For those Americans who believe in the sanctity of freedom of speech, religion, and the First Amendment (specifically the words “Congress shall make no law respecting an establishment of religion, or prohibit the free exercise thereof”), the Supreme Court’s 5-4 decision in Town of Greece, NY vs. Galloway upholding these rights in local government is a victory.
As Justice Kennedy stated in his decision, “The First Amendment is not a majority rule, and a government may not seek to define permissible categories of religious speech. Once it invites prayer into the public sphere, government must permit a prayer-giver to address his or her own God or gods as conscience dictates.”
These words give guidance, and permission, to prayer-givers. When asked to pray at local government gatherings, pray-givers now have the blessing, so to speak, to pray to their own God. Many prayer-givers have been disconcerted about how to pray to a gathering of diverse people on a local level. Should they be generic or true to their own convictions? How does one not “offend”? According to the recent Supreme Court decision, the prayer-givers have the right to pray to their God of choice.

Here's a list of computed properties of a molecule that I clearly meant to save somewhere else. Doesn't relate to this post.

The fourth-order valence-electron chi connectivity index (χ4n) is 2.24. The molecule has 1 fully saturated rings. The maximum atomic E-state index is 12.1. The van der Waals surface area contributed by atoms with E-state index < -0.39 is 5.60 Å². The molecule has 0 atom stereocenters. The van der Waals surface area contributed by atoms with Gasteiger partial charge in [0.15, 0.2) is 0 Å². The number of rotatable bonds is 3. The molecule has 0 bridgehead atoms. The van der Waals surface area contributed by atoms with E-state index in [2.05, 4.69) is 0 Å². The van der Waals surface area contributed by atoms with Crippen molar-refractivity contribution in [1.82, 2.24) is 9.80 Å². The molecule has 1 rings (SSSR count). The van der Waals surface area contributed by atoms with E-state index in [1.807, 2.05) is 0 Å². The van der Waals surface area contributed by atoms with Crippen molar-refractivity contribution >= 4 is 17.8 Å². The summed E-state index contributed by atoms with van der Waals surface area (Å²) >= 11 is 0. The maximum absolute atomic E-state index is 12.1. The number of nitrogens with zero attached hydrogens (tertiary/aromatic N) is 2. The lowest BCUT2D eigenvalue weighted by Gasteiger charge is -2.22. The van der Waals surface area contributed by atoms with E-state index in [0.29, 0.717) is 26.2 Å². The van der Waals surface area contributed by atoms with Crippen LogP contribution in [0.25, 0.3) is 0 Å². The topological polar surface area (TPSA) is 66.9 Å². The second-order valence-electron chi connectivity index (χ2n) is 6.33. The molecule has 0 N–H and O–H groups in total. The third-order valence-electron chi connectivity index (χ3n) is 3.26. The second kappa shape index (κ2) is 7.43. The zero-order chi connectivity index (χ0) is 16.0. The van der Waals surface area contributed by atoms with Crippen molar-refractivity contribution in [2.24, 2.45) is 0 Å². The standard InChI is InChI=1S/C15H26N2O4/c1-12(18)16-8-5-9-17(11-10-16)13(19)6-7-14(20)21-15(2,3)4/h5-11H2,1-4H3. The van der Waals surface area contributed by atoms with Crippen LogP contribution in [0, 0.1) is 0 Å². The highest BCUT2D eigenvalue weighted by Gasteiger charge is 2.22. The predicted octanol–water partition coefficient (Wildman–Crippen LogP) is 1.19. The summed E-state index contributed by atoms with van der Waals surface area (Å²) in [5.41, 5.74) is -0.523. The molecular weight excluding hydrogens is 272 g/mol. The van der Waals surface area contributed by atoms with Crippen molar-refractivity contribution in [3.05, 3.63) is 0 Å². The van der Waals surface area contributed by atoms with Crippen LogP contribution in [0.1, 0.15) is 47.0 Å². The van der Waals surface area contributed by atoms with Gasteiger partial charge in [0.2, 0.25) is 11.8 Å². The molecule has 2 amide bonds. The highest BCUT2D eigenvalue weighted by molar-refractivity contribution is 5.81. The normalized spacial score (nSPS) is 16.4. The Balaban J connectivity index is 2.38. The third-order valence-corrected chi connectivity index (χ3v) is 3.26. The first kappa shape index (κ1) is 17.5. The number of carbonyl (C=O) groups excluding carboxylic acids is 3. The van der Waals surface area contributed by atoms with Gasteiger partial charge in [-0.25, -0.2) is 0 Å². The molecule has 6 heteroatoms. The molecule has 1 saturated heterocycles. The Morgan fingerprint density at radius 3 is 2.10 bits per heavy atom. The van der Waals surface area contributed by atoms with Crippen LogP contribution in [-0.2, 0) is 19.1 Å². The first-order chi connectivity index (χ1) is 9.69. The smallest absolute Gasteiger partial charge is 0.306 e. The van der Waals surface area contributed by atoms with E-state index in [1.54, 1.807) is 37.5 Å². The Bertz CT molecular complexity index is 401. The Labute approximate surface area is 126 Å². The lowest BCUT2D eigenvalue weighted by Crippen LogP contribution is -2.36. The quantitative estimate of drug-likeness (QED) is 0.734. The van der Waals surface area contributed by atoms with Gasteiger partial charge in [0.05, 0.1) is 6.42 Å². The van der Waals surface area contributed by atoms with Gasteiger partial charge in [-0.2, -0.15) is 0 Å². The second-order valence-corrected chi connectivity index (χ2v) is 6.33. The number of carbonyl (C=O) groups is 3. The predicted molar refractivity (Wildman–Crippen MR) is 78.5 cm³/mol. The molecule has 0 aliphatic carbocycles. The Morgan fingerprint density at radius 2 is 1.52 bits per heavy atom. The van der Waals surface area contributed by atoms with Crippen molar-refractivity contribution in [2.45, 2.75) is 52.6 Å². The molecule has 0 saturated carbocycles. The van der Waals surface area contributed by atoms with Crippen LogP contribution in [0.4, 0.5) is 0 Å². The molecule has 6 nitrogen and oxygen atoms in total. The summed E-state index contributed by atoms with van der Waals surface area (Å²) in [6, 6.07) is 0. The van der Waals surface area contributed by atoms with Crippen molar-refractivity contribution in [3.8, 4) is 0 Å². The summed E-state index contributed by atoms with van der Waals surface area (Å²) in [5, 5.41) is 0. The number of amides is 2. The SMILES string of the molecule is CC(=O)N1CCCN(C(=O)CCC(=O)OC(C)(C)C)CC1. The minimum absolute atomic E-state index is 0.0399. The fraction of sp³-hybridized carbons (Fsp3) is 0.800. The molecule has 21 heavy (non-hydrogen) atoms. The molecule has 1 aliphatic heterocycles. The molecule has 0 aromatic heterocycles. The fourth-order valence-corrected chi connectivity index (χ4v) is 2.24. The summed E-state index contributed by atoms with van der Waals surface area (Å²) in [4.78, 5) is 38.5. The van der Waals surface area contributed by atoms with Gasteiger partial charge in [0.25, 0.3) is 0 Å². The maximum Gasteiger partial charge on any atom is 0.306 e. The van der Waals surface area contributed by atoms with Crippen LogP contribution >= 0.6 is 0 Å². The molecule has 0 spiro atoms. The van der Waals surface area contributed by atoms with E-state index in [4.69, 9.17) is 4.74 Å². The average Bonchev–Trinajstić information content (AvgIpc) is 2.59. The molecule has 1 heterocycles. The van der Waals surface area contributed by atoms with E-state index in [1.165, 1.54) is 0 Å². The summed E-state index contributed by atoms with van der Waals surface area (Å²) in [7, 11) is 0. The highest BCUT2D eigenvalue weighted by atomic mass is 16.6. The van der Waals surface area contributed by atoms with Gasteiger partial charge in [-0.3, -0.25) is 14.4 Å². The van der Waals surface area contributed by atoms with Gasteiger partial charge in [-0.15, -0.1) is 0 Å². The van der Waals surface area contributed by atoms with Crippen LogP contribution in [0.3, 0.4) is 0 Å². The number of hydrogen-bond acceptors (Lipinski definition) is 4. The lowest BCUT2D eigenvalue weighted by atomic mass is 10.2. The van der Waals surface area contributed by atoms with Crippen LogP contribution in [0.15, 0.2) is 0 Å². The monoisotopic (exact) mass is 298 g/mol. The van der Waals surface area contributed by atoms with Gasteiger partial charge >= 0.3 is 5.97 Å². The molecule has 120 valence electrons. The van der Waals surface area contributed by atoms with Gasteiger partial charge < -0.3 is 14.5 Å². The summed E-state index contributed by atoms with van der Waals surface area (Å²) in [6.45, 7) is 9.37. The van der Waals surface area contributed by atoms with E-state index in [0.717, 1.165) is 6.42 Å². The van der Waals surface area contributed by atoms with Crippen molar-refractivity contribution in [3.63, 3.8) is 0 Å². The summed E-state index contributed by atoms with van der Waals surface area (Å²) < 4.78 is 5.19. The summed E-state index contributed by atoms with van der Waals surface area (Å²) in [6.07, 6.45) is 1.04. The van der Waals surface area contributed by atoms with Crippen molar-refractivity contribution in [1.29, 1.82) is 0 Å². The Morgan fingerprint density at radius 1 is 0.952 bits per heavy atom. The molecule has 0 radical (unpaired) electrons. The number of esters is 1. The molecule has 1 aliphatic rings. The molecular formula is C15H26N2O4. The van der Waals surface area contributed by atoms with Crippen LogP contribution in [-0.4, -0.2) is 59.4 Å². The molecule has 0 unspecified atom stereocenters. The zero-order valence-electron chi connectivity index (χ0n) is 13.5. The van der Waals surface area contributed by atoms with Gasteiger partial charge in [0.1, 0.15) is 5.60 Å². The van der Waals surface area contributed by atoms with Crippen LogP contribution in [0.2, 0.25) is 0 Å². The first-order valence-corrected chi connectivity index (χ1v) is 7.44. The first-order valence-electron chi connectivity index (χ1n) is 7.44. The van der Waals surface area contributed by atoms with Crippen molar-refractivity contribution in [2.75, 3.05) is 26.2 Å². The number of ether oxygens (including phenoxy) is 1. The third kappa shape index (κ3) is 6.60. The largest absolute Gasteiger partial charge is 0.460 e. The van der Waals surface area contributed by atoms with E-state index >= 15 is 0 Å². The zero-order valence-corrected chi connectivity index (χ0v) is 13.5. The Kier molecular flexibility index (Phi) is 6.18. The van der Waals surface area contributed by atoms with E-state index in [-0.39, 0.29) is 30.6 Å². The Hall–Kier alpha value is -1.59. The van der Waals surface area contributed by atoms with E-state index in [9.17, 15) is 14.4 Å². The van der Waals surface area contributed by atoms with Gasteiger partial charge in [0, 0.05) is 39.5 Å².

This great liberty, fought and bought with blood, sweat, and tears, is accompanied by great responsibilities, however, from the local government, the prayer-givers, and the community of citizens. Today’s America embodies a wide swath of religions; thus, local governments carry the responsibility of incorporating a comparable scope of prayer-givers that encompasses varied religions. The prayer-givers have the right to be honest to their convictions, honoring their God, but also have the responsibility to craft a prayer that does not force their beliefs on others. The prayer-giver should refrain from using prayers that “threaten damnation or preach conversion,” stated Justice Kennedy. The community of citizens has the responsibility to be respectful to the prayer-giver and the local government being sustained by their right to believe in the prayer or not.